The lack of clean water and sanitation is costing Cambodia around half a billion dollars every year in poor health and a loss of tourists, a study has found.
In a discussion titled, “Water is Medicine,” Jaehyang So, manager of the World Bank’s Water and Sanitation Program, said that a study commissioned by the organization on economic impacts caused by the lack of water and sanitation shows that Cambodia, Indonesia, the Philippines and Vietnam lose around $9 billion every year.
“All of a sudden, the lack of sanitation became not a problem of the poor person that doesn’t have access to sanitation, but it became a real constraint to economic growth in the country,” she told an audience of health experts and policymakers last week in Washington.
In Cambodia, knowledge and access to sanitation and clean water are limited, while less than 30 percent of rural population has decent latrines. But advocates say their knowledge about sanitation has increased in the past year due to many campaigns to raise their awareness.
“Nowadays we focus our campaign on three points: firstly, building rural toilets; secondly, washing hands with soap after going to the toilet and eating food; and finally, drinking safe water and keeping their water at home safely,” Chea Samnang, director of the Ministry of Rural Development’s rural sanitation department, told VOA Khmer by phone Thursday.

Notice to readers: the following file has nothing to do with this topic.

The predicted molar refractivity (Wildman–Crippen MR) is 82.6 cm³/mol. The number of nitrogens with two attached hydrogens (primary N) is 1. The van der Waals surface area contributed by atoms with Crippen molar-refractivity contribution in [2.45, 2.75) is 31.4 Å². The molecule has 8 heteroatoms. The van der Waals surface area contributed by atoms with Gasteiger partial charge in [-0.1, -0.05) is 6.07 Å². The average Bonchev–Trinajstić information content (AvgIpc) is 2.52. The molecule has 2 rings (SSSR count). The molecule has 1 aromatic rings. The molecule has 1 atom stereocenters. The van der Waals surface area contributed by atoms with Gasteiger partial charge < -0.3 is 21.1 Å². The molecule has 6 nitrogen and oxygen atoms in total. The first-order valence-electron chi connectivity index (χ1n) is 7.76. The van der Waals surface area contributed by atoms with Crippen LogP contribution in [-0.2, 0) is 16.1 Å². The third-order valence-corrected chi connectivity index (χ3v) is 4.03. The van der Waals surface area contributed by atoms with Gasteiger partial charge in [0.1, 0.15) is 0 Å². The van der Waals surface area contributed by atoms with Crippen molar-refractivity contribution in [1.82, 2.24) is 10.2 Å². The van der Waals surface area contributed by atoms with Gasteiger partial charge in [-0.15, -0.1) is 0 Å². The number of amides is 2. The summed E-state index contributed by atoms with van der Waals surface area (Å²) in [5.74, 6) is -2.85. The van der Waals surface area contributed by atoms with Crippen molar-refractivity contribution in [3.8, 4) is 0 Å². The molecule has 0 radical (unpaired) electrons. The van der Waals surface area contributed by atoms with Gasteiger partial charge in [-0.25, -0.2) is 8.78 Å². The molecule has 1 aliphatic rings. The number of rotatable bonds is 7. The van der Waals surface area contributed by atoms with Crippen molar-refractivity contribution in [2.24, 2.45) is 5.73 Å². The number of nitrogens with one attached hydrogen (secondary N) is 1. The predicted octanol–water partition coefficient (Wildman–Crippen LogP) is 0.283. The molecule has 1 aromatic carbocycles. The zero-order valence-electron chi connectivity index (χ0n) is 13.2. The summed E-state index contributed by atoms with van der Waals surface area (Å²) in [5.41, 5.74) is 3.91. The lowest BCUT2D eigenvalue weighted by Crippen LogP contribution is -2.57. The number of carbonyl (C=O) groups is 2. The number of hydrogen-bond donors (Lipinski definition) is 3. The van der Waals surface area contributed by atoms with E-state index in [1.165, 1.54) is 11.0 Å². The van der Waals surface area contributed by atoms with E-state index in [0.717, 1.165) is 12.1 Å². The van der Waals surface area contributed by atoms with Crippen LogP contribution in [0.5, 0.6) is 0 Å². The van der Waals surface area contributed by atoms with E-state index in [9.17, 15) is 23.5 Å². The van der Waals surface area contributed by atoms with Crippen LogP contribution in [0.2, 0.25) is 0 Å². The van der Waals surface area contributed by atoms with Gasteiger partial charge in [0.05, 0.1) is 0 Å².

Diarrhea is still the main disease caused by a lack of sanitation and clean water and is a leading cause of death in Cambodia and other countries around the world.
So said poor health, disease and the loss of tourists who won’t come to a country without proper sanitation cost Cambodia $488 million a year.
“With this information the government could truly understand that in addition to providing sanitation for every household and every citizen of Cambodia…they could not afford not to provide that sanitation, because without sanitation Cambodia was losing seven percent of GDP,” So told VOA Khmer.
Experts estimate that the lack of sanitation and clean water kills some 1.5 million children every year worldwide, while even small investments to counter the problem can save lives.